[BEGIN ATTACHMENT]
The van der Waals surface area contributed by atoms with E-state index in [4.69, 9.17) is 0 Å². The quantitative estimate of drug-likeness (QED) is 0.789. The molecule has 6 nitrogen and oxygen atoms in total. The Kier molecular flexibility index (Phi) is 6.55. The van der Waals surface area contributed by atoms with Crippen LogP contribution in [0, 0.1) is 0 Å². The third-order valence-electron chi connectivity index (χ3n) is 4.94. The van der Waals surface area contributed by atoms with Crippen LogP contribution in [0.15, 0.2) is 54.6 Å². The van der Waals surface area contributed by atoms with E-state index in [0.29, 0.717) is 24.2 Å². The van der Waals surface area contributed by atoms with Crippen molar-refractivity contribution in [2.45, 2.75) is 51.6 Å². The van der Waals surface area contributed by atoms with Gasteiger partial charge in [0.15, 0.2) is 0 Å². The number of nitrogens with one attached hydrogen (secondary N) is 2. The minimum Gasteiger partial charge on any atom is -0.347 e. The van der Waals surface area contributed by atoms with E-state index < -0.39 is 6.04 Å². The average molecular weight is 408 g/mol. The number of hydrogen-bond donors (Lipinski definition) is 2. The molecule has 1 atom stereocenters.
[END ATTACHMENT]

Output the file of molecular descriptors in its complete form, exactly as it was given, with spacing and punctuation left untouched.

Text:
The van der Waals surface area contributed by atoms with E-state index in [4.69, 9.17) is 0 Å². The quantitative estimate of drug-likeness (QED) is 0.789. The molecule has 6 nitrogen and oxygen atoms in total. The Kier molecular flexibility index (Phi) is 6.55. The van der Waals surface area contributed by atoms with Crippen LogP contribution in [0, 0.1) is 0 Å². The third-order valence-electron chi connectivity index (χ3n) is 4.94. The van der Waals surface area contributed by atoms with Crippen LogP contribution in [0.15, 0.2) is 54.6 Å². The van der Waals surface area contributed by atoms with E-state index in [0.29, 0.717) is 24.2 Å². The van der Waals surface area contributed by atoms with Crippen molar-refractivity contribution in [2.45, 2.75) is 51.6 Å². The van der Waals surface area contributed by atoms with Gasteiger partial charge in [0.15, 0.2) is 0 Å². The number of nitrogens with one attached hydrogen (secondary N) is 2. The minimum Gasteiger partial charge on any atom is -0.347 e. The van der Waals surface area contributed by atoms with E-state index < -0.39 is 6.04 Å². The average molecular weight is 408 g/mol. The number of hydrogen-bond donors (Lipinski definition) is 2. The molecule has 1 atom stereocenters.